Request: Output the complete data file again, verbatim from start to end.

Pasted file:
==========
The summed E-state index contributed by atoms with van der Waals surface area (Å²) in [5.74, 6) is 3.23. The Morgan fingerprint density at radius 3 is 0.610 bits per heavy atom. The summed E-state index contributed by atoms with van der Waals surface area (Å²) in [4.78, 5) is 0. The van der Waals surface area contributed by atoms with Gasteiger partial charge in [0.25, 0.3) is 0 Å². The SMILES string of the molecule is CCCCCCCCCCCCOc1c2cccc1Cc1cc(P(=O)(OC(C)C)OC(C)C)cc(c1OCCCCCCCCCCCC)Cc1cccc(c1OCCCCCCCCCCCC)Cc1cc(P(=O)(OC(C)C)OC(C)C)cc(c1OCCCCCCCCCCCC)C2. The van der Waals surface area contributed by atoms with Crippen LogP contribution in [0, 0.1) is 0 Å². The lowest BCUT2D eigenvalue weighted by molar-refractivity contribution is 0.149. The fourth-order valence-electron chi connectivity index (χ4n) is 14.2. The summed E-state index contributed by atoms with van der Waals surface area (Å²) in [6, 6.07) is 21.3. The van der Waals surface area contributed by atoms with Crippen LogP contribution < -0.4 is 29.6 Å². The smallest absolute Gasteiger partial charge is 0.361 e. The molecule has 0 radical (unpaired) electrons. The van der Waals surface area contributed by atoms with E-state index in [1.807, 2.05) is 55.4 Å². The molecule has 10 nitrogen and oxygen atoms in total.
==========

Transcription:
The summed E-state index contributed by atoms with van der Waals surface area (Å²) in [5.74, 6) is 3.23. The Morgan fingerprint density at radius 3 is 0.610 bits per heavy atom. The summed E-state index contributed by atoms with van der Waals surface area (Å²) in [4.78, 5) is 0. The van der Waals surface area contributed by atoms with Gasteiger partial charge in [0.25, 0.3) is 0 Å². The SMILES string of the molecule is CCCCCCCCCCCCOc1c2cccc1Cc1cc(P(=O)(OC(C)C)OC(C)C)cc(c1OCCCCCCCCCCCC)Cc1cccc(c1OCCCCCCCCCCCC)Cc1cc(P(=O)(OC(C)C)OC(C)C)cc(c1OCCCCCCCCCCCC)C2. The van der Waals surface area contributed by atoms with Crippen LogP contribution in [0, 0.1) is 0 Å². The lowest BCUT2D eigenvalue weighted by molar-refractivity contribution is 0.149. The fourth-order valence-electron chi connectivity index (χ4n) is 14.2. The summed E-state index contributed by atoms with van der Waals surface area (Å²) in [6, 6.07) is 21.3. The van der Waals surface area contributed by atoms with Crippen LogP contribution < -0.4 is 29.6 Å². The smallest absolute Gasteiger partial charge is 0.361 e. The molecule has 0 radical (unpaired) electrons. The van der Waals surface area contributed by atoms with E-state index in [1.807, 2.05) is 55.4 Å². The molecule has 10 nitrogen and oxygen atoms in total.